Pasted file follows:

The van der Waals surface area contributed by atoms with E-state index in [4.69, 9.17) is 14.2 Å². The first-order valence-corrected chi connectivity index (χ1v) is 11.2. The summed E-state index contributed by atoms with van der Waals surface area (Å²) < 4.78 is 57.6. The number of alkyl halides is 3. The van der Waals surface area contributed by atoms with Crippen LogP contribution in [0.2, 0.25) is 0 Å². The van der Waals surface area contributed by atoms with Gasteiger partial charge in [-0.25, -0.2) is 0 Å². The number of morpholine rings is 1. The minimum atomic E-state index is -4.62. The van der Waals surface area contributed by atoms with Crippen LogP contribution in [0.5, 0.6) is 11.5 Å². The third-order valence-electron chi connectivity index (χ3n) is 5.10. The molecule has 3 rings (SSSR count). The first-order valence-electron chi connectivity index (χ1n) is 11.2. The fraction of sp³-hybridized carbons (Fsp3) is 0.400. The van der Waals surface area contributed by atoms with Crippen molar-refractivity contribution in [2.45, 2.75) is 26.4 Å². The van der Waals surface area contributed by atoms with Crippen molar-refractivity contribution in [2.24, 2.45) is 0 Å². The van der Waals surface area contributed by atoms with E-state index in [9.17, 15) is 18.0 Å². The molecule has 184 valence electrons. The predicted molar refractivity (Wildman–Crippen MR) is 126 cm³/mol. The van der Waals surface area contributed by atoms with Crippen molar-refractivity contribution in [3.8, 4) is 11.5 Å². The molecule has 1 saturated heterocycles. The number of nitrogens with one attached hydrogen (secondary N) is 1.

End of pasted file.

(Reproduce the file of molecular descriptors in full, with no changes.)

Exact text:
The van der Waals surface area contributed by atoms with E-state index in [4.69, 9.17) is 14.2 Å². The first-order valence-corrected chi connectivity index (χ1v) is 11.2. The summed E-state index contributed by atoms with van der Waals surface area (Å²) < 4.78 is 57.6. The number of alkyl halides is 3. The van der Waals surface area contributed by atoms with Crippen LogP contribution in [0.2, 0.25) is 0 Å². The van der Waals surface area contributed by atoms with Gasteiger partial charge in [-0.25, -0.2) is 0 Å². The number of morpholine rings is 1. The minimum atomic E-state index is -4.62. The van der Waals surface area contributed by atoms with Crippen LogP contribution in [0.5, 0.6) is 11.5 Å². The third-order valence-electron chi connectivity index (χ3n) is 5.10. The molecule has 3 rings (SSSR count). The first-order valence-electron chi connectivity index (χ1n) is 11.2. The fraction of sp³-hybridized carbons (Fsp3) is 0.400. The van der Waals surface area contributed by atoms with Crippen molar-refractivity contribution in [2.45, 2.75) is 26.4 Å². The van der Waals surface area contributed by atoms with Crippen molar-refractivity contribution in [2.24, 2.45) is 0 Å². The van der Waals surface area contributed by atoms with E-state index in [9.17, 15) is 18.0 Å². The molecule has 184 valence electrons. The predicted molar refractivity (Wildman–Crippen MR) is 126 cm³/mol. The van der Waals surface area contributed by atoms with Crippen molar-refractivity contribution in [3.8, 4) is 11.5 Å². The molecule has 1 saturated heterocycles. The number of nitrogens with one attached hydrogen (secondary N) is 1.